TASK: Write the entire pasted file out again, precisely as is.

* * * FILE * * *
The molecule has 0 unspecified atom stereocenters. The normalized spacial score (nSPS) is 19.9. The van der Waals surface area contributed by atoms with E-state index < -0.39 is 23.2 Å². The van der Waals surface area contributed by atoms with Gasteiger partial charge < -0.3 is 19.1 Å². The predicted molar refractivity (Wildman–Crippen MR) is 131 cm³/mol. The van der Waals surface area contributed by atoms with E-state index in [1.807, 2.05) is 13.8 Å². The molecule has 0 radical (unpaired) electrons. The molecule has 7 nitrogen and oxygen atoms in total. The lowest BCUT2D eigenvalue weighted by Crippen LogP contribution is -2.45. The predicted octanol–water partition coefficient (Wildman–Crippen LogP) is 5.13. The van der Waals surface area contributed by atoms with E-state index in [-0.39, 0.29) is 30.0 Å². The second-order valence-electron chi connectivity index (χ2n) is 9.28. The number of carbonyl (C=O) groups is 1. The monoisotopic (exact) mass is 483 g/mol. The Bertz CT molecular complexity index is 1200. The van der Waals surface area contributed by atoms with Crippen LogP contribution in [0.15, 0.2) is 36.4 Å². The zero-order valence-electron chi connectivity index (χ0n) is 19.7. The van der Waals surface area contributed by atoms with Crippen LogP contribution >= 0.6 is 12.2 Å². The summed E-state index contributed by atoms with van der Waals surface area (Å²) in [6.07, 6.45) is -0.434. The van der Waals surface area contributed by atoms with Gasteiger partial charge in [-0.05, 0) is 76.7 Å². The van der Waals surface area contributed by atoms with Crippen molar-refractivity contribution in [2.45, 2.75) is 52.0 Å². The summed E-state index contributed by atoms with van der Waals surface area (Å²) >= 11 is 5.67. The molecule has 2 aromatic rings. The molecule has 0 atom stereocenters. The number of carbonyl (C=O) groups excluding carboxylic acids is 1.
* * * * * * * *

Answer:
The molecule has 0 unspecified atom stereocenters. The normalized spacial score (nSPS) is 19.9. The van der Waals surface area contributed by atoms with E-state index < -0.39 is 23.2 Å². The van der Waals surface area contributed by atoms with Gasteiger partial charge < -0.3 is 19.1 Å². The predicted molar refractivity (Wildman–Crippen MR) is 131 cm³/mol. The van der Waals surface area contributed by atoms with E-state index in [1.807, 2.05) is 13.8 Å². The molecule has 0 radical (unpaired) electrons. The molecule has 7 nitrogen and oxygen atoms in total. The lowest BCUT2D eigenvalue weighted by Crippen LogP contribution is -2.45. The predicted octanol–water partition coefficient (Wildman–Crippen LogP) is 5.13. The van der Waals surface area contributed by atoms with E-state index in [-0.39, 0.29) is 30.0 Å². The second-order valence-electron chi connectivity index (χ2n) is 9.28. The number of carbonyl (C=O) groups is 1. The monoisotopic (exact) mass is 483 g/mol. The Bertz CT molecular complexity index is 1200. The van der Waals surface area contributed by atoms with Crippen LogP contribution in [0.15, 0.2) is 36.4 Å². The zero-order valence-electron chi connectivity index (χ0n) is 19.7. The van der Waals surface area contributed by atoms with Crippen LogP contribution >= 0.6 is 12.2 Å². The summed E-state index contributed by atoms with van der Waals surface area (Å²) in [6.07, 6.45) is -0.434. The van der Waals surface area contributed by atoms with Gasteiger partial charge in [-0.05, 0) is 76.7 Å². The van der Waals surface area contributed by atoms with Crippen molar-refractivity contribution in [2.45, 2.75) is 52.0 Å². The summed E-state index contributed by atoms with van der Waals surface area (Å²) >= 11 is 5.67. The molecule has 2 aromatic rings. The molecule has 0 atom stereocenters. The number of carbonyl (C=O) groups excluding carboxylic acids is 1.